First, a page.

New Directions in Manual Therapy

Muscle Energy Technique

Muscle Energy Technique (MET)

The Muscle Energy Technique was developed by Fred Mitchell, Sr., D.O., in the 1950’s as an osteopathic alternative to high velocity manipulation. It is basically a neuromuscular mobilization system for all motion segments of the body. That is, it engages and regulates the sensorimotor impulses and any musculature that moves a particular body joint. We had the good fortune to learn this technique from Dr. Ed Stiles, D.O., who was part of the first small group of osteopaths that Dr. Mitchell later instructed in his approach.

MET uses precise, three-dimensional positioning of joints, followed by specific isometric muscle contractions of a patient against the manual resistance of a therapist. By employing the principles of Post-Isometric Relaxation and Reciprocal Inhibition on the relevant hypertonic musculature, dysfunctional joint mechanics and their associated mechanoreceptor hyperactivity can be normalized.

Immediate results include:

The MET Advantage

The Muscle Energy Technique is a mobilization tool with many facets. It is simultaneously a neuromuscular method, geared toward resetting muscle spindle activity and resting length; muscular re-education, stimulating muscles intrinsic to a joint towards functional balance and fine-motor redevelopment; postural re-education, whereby these intrinsic fibers reclaim duties adopted by the longer extrinsic musculature; and a passive approach to mobilization of the various joint surfaces. And as MET was developed by an osteopath, it offers its greatest advantages when applied from a holistic, osteopathic perspective.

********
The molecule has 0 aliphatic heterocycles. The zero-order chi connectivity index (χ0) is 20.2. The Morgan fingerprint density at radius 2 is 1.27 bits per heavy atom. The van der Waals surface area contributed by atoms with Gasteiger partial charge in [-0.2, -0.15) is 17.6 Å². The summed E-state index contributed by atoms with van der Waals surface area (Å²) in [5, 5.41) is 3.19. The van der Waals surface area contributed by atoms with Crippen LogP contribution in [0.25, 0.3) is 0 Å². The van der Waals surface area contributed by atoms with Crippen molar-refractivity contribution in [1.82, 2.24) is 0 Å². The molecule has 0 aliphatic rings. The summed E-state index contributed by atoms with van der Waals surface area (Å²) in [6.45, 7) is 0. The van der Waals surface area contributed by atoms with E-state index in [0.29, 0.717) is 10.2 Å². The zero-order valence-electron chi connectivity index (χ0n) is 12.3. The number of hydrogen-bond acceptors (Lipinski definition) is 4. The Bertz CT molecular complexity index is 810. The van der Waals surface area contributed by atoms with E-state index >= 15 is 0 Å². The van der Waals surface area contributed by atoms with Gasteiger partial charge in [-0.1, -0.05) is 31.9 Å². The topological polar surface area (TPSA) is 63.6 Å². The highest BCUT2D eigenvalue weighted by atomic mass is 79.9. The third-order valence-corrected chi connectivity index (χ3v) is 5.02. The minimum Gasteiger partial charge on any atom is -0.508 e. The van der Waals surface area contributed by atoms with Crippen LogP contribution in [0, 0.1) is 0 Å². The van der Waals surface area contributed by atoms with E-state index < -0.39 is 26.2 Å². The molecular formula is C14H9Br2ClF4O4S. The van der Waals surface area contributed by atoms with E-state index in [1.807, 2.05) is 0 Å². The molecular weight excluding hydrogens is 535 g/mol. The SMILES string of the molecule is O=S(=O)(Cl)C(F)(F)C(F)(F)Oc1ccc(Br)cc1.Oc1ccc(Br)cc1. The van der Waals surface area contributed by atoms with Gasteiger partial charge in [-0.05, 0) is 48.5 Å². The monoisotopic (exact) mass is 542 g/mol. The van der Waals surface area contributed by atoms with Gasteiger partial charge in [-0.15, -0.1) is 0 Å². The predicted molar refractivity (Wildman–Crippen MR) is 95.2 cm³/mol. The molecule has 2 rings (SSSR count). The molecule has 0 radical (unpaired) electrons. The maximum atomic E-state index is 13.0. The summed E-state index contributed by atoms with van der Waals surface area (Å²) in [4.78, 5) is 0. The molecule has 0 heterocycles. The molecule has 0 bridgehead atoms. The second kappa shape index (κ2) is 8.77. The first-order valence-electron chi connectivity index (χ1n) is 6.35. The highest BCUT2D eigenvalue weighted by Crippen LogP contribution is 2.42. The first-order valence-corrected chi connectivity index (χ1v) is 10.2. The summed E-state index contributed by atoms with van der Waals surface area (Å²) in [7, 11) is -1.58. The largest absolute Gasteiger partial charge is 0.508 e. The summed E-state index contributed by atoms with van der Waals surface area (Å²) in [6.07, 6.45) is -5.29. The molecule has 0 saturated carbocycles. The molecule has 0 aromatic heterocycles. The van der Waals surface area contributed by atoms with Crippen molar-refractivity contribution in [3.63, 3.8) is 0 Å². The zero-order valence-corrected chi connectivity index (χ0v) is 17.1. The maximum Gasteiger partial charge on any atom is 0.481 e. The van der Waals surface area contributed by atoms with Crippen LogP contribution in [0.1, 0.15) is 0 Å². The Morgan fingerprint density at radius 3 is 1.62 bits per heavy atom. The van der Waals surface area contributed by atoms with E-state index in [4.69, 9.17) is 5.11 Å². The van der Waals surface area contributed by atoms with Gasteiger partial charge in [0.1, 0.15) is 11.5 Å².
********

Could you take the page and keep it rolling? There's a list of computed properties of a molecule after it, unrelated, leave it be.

When the Muscle Energy Technique is ideally used to mobilize a primary dysfunction, what follows is not an isolated increase in ROM but rather a bodywide event. A chain reaction of interdependent restrictions, some symptomatic and some not, can spontaneously progress toward normalcy.

Of course, for the Muscle Energy Technique this assumes:

The alternating passive mobilization, active contraction mechanism of MET brings a distinct advantage over pure passive facet or joint glide or high-velocity manipulation. And self-mobilizing through exercise alone, whether strengthening routines aimed at “weak” musculature or stretching programs for shortened tissues, tends to leap over the very structures most in need of mobilization; the body is very adept at protecting its primary dysfunctions, which once established, dictate compensatory routes to movement.

Since MET combines both passive and active mobilization cycles, and focuses precisely at these primary restrictions, it offers an efficiency and synergy difficult to achieve by other individual methods.

These courses include three distinct aspects:

Learning Objectives :

The participants of this course will learn:

WHAT to treat:

MET Treatment

HOW to treat:

WHERE to treat: